British train travel 'expensive and confusing'

Trains seen from Clapham Junction station in London. Photo Matt Dunham/AP.
Trains seen from Clapham Junction station in London. Photo Matt Dunham/AP.
Board a train in London, and in 2½ hours you can be in Paris, City of Light - or in Manchester, city of gray skies and grit.

It frustrates many travellers that sometimes the trip to Paris is cheaper. Advance fares to the French capital on the high-speed Eurostar train start at 59 pounds ($NZ168.28), 7 pounds cheaper than a standard off-peak return to the city in northwest England.

A major report released on Thursday provided more fuel for passenger complaints, finding that train travel in Britain is expensive, frustrating and confusing.

The government-commissioned study found that British rail journeys are among the highest-priced in Europe, while passengers find the country's Byzantine fare structures baffling.

The report by watchdog group Passenger Focus said the same train could contain passengers who had paid 150 pounds for a ticket and others who paid just 10 pounds. It said the structure of long-distance train fares was "complicated and not logical."

The study found that flexible, last-minute tickets to London from other British cities were almost twice as expensive as comparable journeys in Germany - the next most expensive among nine countries studied - and more than three times costlier than in the cheapest, The Netherlands.

British commuter journeys were up to three times more expensive than in the other countries studied.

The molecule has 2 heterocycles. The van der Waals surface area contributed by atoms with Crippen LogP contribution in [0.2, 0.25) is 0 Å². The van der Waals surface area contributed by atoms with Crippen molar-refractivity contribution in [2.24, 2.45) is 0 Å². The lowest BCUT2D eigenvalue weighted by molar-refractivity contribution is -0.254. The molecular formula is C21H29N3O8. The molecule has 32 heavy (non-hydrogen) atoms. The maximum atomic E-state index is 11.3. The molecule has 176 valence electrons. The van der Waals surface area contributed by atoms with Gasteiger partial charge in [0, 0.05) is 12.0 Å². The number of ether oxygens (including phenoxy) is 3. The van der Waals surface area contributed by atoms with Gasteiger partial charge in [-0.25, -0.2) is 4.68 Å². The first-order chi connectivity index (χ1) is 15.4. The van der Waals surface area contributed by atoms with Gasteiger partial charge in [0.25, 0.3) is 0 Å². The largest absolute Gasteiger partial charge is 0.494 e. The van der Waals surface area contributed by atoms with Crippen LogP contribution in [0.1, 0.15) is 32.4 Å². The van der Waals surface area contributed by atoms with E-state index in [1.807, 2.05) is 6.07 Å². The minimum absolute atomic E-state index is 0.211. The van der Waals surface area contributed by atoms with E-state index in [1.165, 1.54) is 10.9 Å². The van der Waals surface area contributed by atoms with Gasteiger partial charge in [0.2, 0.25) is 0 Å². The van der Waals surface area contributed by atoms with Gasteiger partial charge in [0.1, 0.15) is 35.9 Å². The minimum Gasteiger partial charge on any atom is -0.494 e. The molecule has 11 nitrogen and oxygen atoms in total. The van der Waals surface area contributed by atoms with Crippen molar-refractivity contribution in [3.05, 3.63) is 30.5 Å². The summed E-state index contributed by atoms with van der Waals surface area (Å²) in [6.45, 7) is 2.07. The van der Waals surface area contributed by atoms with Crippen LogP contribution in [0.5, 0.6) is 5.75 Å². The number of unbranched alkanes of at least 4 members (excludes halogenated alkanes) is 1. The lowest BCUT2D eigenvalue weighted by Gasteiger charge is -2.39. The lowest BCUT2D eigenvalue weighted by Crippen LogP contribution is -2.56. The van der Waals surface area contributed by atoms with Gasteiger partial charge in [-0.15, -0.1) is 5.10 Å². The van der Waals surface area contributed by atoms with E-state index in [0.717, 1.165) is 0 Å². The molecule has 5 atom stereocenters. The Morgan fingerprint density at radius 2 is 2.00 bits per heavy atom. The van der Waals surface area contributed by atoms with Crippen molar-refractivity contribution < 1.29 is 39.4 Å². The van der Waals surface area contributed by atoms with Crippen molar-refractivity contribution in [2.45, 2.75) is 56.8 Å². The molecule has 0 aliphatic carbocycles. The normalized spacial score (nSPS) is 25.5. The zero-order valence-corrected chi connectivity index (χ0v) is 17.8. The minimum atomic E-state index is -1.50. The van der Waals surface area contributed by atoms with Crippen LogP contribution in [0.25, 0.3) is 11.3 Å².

Britain's state run-rail service was privatized in the mid-1990s and broken up into a swarm of businesses. In the years that followed there were rising complaints about overcrowding, safety and deteriorating service.

Transport expert Christian Wolmar said British tickets cost more because "traditionally we've expected passengers to pay a higher proportion of the cost of running the railway than taxpayers."

"On the Continent it is seen as something of a public service. In Britain, we expect it, as much as possible, to pay for itself," he said.

After a series of deadly accidents, blamed by many on underinvestment, the government dismantled the private company that had been put in charge of rail infrastructure and replaced it with a nonprofit firm. The firm, Network Rail, and train companies that use its tracks, have spent hundreds of millions of pounds on upgrading track and replacing aging trains.

But it hasn't been enough. The Department for Transport said bringing fares into line with other European countries, where rail travel is more heavily subsidized, would cost taxpayers an extra 500 million pounds a year - not an enticing prospect during a recession.

"There is no free lunch here," said transport minister Andrew Adonis. "We as a community pay for this one way or another."

The report found that bargains are available - but only if passengers can book in advance and commit to a specific train.

If a Londoner wants to travel to Manchester and back in rush hour and on a flexible ticket, it will cost 247 pounds - more than many air fares. Book well in advance, and the fare can be as little as 16 pounds.

Passenger Focus chairman Colin Foxall said passengers were "broadly happy with the quality of rail services, but not happy with the value for money they are getting."

The report said only 46 percent of passengers surveyed thought they were getting value for money.

Norman Baker, transport spokesman for the opposition Liberal Democrats, said the report showed that "British passengers are the most ripped off in Europe."

The government insisted fares had fallen relative to earnings since 1997, when the governing Labour Party took power.

On the positive side, the report said British train services were more frequent than those in many other European countries.

It called on officials to simplify fare structures and cap price increases, which are regulated by government. Fares rose an average of 6 percent in January from a year earlier.

 

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